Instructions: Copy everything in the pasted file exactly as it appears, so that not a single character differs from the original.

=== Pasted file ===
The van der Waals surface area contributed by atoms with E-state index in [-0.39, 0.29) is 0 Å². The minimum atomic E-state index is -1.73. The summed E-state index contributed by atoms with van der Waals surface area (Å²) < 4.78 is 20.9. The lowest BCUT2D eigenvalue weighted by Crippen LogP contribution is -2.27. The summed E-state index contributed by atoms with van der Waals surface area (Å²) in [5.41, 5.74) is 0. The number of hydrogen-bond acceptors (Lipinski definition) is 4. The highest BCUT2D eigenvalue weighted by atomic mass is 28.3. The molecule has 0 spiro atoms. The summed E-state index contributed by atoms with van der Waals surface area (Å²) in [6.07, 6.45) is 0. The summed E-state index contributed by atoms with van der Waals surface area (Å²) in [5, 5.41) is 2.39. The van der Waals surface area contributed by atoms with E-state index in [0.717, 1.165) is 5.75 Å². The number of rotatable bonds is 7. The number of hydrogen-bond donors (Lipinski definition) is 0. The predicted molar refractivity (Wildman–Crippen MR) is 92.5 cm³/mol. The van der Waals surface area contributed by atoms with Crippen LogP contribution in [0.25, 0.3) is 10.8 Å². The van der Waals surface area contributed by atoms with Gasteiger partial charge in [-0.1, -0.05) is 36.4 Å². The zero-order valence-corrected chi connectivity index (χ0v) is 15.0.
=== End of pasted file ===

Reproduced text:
The van der Waals surface area contributed by atoms with E-state index in [-0.39, 0.29) is 0 Å². The minimum atomic E-state index is -1.73. The summed E-state index contributed by atoms with van der Waals surface area (Å²) < 4.78 is 20.9. The lowest BCUT2D eigenvalue weighted by Crippen LogP contribution is -2.27. The summed E-state index contributed by atoms with van der Waals surface area (Å²) in [5.41, 5.74) is 0. The number of hydrogen-bond acceptors (Lipinski definition) is 4. The highest BCUT2D eigenvalue weighted by atomic mass is 28.3. The molecule has 0 spiro atoms. The summed E-state index contributed by atoms with van der Waals surface area (Å²) in [6.07, 6.45) is 0. The summed E-state index contributed by atoms with van der Waals surface area (Å²) in [5, 5.41) is 2.39. The van der Waals surface area contributed by atoms with E-state index in [0.717, 1.165) is 5.75 Å². The number of rotatable bonds is 7. The number of hydrogen-bond donors (Lipinski definition) is 0. The predicted molar refractivity (Wildman–Crippen MR) is 92.5 cm³/mol. The van der Waals surface area contributed by atoms with Crippen LogP contribution in [0.25, 0.3) is 10.8 Å². The van der Waals surface area contributed by atoms with Gasteiger partial charge in [-0.1, -0.05) is 36.4 Å². The zero-order valence-corrected chi connectivity index (χ0v) is 15.0.